The theory is that parents are merely a necessary evil and that the state is the very best arbiter of all things pertaining to children and the upbringing of children. It is about social engineering by and for the machine of the state.

    What you are dealing with here is a belief system. Rational debate has no place, they believe what they believe and nothing you can say will alter that. It is a fixed ideology that will not shift.

    • James Overton
      04/09/2010 at 12:08 pm

      I think you hit the nail on the head Pauper.

      We cannot however, rule out the two other possible reasons for this seemingly illogical irrational interest in other people’s children; a plot to make money out of the exploitation of children, or something far more dastardly whose name I will not mention.

      There is no evidence that Soley is anything other than a vicious and deluded ideologue, but we must consider the other possibilities, since statistically exploiters and abusers are over represented where the state interfaces with children in ‘child protection matters’:

      “Some 12 percent of minors held in government custody are sexually abused, and in some facilities the rate reaches a stunning one in three children, says a report released Thursday by the Bureau of Justice Statistics,” reports Raw Story.”

      http://bit.ly/bf8PG0

      Clearly access to children, whatever the pretext, is the goal here, and the people behind it must be made to explain their inexplicable positions if they insist on pushing this revolting nonsense.

  36. ZAROVE
    03/09/2010 at 5:07 am

    I think your all missing the real, underlying reason for this attack on Home Education, and the reason it is Ostentatiously defined as a safety hazard to Children.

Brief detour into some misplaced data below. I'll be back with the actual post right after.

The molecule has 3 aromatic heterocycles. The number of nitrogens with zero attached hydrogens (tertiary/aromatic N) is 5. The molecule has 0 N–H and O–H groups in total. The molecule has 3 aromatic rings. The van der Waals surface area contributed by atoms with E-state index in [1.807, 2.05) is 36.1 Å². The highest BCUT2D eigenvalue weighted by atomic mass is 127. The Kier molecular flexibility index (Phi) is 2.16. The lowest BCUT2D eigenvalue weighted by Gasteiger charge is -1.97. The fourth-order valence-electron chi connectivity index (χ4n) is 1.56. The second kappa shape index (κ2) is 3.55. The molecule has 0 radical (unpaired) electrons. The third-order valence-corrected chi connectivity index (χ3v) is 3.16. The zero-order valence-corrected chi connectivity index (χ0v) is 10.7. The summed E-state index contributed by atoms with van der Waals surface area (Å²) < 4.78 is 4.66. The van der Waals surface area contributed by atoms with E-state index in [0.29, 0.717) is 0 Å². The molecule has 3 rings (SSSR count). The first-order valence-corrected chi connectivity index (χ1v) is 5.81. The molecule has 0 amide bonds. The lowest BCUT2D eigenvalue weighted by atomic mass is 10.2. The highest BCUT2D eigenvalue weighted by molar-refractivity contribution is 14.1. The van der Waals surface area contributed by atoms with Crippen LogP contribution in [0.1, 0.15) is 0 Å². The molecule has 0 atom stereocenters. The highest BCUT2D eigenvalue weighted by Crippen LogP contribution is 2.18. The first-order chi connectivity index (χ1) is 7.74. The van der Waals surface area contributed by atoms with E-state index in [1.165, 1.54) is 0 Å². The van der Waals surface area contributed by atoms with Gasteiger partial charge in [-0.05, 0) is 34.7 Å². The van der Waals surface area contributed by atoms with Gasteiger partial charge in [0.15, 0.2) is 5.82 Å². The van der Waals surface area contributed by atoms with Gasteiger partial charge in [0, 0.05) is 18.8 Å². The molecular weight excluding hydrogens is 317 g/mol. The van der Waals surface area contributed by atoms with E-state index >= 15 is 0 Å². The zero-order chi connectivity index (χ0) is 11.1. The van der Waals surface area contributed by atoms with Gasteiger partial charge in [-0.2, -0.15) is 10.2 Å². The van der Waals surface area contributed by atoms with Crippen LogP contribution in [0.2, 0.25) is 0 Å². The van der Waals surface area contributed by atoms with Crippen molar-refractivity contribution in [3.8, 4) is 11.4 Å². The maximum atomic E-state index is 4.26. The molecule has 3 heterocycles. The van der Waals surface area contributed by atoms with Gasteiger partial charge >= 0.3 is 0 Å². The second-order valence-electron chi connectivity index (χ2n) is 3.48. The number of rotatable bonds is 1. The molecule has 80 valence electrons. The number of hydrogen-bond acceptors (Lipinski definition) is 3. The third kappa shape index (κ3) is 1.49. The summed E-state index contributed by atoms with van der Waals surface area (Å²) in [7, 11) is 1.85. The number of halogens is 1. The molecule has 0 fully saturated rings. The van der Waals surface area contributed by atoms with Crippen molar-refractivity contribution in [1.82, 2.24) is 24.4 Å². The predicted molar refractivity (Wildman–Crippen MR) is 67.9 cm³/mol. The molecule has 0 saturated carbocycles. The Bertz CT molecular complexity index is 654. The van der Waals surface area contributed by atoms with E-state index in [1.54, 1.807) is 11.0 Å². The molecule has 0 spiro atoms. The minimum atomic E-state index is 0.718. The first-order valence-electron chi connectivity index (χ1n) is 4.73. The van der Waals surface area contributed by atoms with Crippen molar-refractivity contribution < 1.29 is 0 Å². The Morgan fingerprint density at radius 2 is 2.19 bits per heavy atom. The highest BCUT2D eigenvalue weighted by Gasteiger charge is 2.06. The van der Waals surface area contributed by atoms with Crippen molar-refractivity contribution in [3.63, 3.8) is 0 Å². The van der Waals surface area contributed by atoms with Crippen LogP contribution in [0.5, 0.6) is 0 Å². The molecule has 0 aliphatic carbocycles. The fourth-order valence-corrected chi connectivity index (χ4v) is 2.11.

In another Thread, entitled “Religious Education: An Oxymoron” Baroness Murphy attacked Faith Schools, saying we as a society should not tolerate them. Her reasoning was that they damaged social cohesion, and said that School should be places were Children learn to get a grip on ideas and learn to think and be creative. The implication was that Faith Schools somehow were not places were Children could learn to think for themselves or get a Grip on ideas.

    She even introduced the big, scary words “Proslytise” and “Indoctrinate”, which means the School only exists o brainwash Childrne into Religion. The only solution, the only way to make sure these warring Religions don’t destroy the society we live in by creating competing schools which prevent them from learning of each other and thus tolerance for each other, and the only way to prevent the Children from being brainwashed and give them the ability to think for themselves, was to close done the Faith Schools and make sure everyone goes to a Secular State School.

    Its fairly obvious that, despite the claim that Secular State Schools would just teach the Facts and be Neutral, that they’d no be Neutral at all. They would still teach the Children a specific Ideological belief system, they’d still try to instil in them Ethical and Moral Values based upon Philosophical and Social Tenets that they have approved of, and still try to teach the Children to accept the world works a certain way. This is not really any different form the Faith Schools except what is Taught will likely be a Liberal Secular Humanist belief system, and that of course all Students will be required to go to it. That way, they hope to churn out dozens who basically embrace the same Humanist Philosophy that modern Academics love so much.

    But rather than come out and say that she wanted Children to learn her beliefs and to embrace her way of seeing the world and her moral and ethical standards, she relied on making Religion out to be a horribly biased and terribly divisive thing, and then presented hr supposedly Non-Religious alternative as the only way forward to a just and prosperous society, safe for all, and Equal for all.

    By Demonising Faith Schools as places were Children are Brainwashed and never get a Proper Education, and the cause of Social Strife, she then justified advocating for their closure when everyone knows the real reason was to make sure Children all learn the same perspective she has. Her Religion, though not called a Religion.

    The same bias exists here with Home Educators. The reason it is opposed is because the Home Educated Children do not learn the Government Approved Worldview they are suppose to be Indoctrinated with. They do not lean how to think and behave as proper Citizens in the Modern world as is understood by the same Academic Elites as oppose the Faith Schools.